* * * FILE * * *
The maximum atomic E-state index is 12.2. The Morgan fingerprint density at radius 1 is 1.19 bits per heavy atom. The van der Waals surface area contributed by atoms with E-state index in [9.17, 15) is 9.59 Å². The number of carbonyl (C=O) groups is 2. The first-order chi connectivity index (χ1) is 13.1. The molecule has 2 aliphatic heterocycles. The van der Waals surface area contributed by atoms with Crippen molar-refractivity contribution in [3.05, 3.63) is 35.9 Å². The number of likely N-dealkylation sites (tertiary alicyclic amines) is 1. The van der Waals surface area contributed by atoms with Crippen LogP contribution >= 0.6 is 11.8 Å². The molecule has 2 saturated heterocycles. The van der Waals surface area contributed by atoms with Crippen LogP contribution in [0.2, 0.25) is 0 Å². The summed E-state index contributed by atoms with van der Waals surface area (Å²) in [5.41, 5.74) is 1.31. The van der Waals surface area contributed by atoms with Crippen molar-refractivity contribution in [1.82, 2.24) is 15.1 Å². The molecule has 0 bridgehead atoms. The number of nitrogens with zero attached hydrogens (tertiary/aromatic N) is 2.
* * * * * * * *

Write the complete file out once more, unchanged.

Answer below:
The maximum atomic E-state index is 12.2. The Morgan fingerprint density at radius 1 is 1.19 bits per heavy atom. The van der Waals surface area contributed by atoms with E-state index in [9.17, 15) is 9.59 Å². The number of carbonyl (C=O) groups is 2. The first-order chi connectivity index (χ1) is 13.1. The molecule has 2 aliphatic heterocycles. The van der Waals surface area contributed by atoms with Crippen molar-refractivity contribution in [3.05, 3.63) is 35.9 Å². The number of likely N-dealkylation sites (tertiary alicyclic amines) is 1. The van der Waals surface area contributed by atoms with Crippen LogP contribution >= 0.6 is 11.8 Å². The molecule has 2 saturated heterocycles. The van der Waals surface area contributed by atoms with Crippen LogP contribution in [0.2, 0.25) is 0 Å². The summed E-state index contributed by atoms with van der Waals surface area (Å²) in [5.41, 5.74) is 1.31. The van der Waals surface area contributed by atoms with Crippen molar-refractivity contribution in [1.82, 2.24) is 15.1 Å². The molecule has 0 bridgehead atoms. The number of nitrogens with zero attached hydrogens (tertiary/aromatic N) is 2.